Louisa May Alcott was born today.
She practiced the art of being present in the paradox.
Her family was poor.
Her mother was a social worker. Her father an idealist, transcendentalist, and bright and brilliant thinker who loved deeply his role of father.
"Our dreams drench us in sense, and sense steeps us again in dreams."
He loved Louisa May and also openly despised her for her disobedience.
She was surrounded by goodness. Her uncles were Henry David Thoreau and Ralph Waldo Emerson.
She was surrounded by slavery, war, and oppression.
She wrote many books, poems, and short stories.
It was when she wrote of the truth in her own heart, of her own experience that she found the success she had so long sought.
Here is the poem in which I fell in love with Louisa May...
The Lay of A Golden Goose
Long ago in a poultry yard
One dull November morn,
Beneath a motherly soft wing
A little goose was born.
Who straightway peeped out of the shell
To view the world beyond,
Longing at once to sally forth
And paddle in the pond.
"Oh! be not rash," her father said,
A mild Socratic bird;
Her mother begged her not to stray
With many a warning word.
But little goosey was perverse,
And eagerly did cry,
"I've got a lovely pair of wings,
Of course I ought to fly."
In vain parental cacklings,
In vain the cold sky's frown,
Ambitious goosey tried to soar,
But always tumbled down.
The farmyard jeered at her attempts,
The peacocks screamed, "Oh fie!
You're only a domestic goose,
So don't pretend to fly."
Great cock-a-doodle from his perch
Crowed daily loud and clear,
"Stay in the puddle, foolish bird,
That is your proper sphere,"
The ducks and hens said, one and all,
In gossip by the pool,
"Our children never play such pranks;
My dear, that fowl's a fool."
The owls came out and flew about,
Hooting above the rest,
"No useful egg was ever hatched
From transcendental nest."
Good little goslings at their play
And well-conducted chicks
Were taught to think poor goosey's flights
Were naughty, ill-bred tricks.
They were content to swim and scratch,
And not at all inclined
For any wild goose chase in search
Of something undefined.
Hard times she had as one may guess,
That young aspiring bird,
Who still from every fall arose
Saddened but undeterred.
She knew she was no nightingale
Yet spite of much abuse,
She longed to help and cheer the world,
Although a plain gray goose
She could not sing, she could not fly,
Nor even walk, with grace,
And all the farmyard had declared
A puddle was her place.
But something stronger than herself
Would cry, "Go on, go on!
Remember, though an humble fowl,
You're cousin to a swan."
So up and down poor goosey went,
A busy, hopeful bird.
Searched many wide unfruitful fields,
And many waters stirred.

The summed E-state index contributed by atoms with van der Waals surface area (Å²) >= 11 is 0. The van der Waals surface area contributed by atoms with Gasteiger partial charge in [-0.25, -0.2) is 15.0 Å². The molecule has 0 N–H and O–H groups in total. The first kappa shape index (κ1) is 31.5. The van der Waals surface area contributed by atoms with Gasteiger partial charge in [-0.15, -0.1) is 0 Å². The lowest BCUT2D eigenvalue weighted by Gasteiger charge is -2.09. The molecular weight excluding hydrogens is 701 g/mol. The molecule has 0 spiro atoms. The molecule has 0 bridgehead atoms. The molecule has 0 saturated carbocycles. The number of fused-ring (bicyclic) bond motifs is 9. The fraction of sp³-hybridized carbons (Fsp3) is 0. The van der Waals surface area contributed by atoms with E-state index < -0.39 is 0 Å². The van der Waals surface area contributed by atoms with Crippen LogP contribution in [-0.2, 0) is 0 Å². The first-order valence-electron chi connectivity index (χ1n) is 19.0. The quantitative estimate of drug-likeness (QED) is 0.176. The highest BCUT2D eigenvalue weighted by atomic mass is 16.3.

At length she came unto a stream
Most fertile of all Niles,
Where tuneful birds might soar and sing
Among the leafy isles.
Here did she build a little nest
Beside the waters still,
Where the parental goose could rest
Unvexed by any bill.
And here she paused to smooth her plumes,
Ruffled by many plagues;
When suddenly arose the cry,
"This goose lays golden eggs."
At once the farmyard was agog;
The ducks began to quack;
Prim Guinea fowls relenting called,
"Come back, come back, come back."
Great chanticleer was pleased to give
A patronizing crow,
And the contemptuous biddies clucked,
"I wish my chicks did so."
The peacocks spread their shining tails,
And cried in accents soft,
"We want to know you, gifted one,
Come up and sit aloft."
Wise owls awoke and gravely said,
With proudly swelling breasts,
"Rare birds have always been evoked
From transcendental nests!"
News-hunting turkeys from afar
Now ran with all thin legs
To gobble facts and fictions of
The goose with golden eggs.
But best of all the little fowls
Still playing on the shore,
Soft downy chicks and goslings gay,
Chirped out, "Dear Goose, lay more."
But goosey all these weary years
Had toiled like any ant,
And wearied out she now replied
"My little dears, I can't.
"When I was starving, half this corn
Had been of vital use,
Now I am surfeited with food
Like any Strasbourg goose."
So to escape too many friends,
Without uncivil strife,
She ran to the Atlantic pond
And paddled for her life.
Soon up among the grand old Alps
She found two blessed things,
The health she had so nearly lost,
And rest for weary limbs.
But still across the briny deep
Couched in most friendly words,
Came prayers for letters, tales, or verse
From literary birds.
Whereat the renovated fowl
With grateful thanks profuse,
Took from her wing a quill and wrote
This lay of a Golden Goose.
-Louisa May Alcott-
Here's to the golden egg in each of us!
Happy birthday Louisa May.
Hello Dear One
The feminine is mystery and matter. It exists in each of us regardless of gender. So much of the unique wisdom of the feminine has been manipulated, devalued, or forced into hiding. The way we have ignored this part of ourselves shows in our anxiety, depression, exhaustion. It shows in the scars of the earth, and the grief in our hearts.
I bring women together who are interested in cultivating more vulnerability, love, and peace in their lives. I support women to reclaim their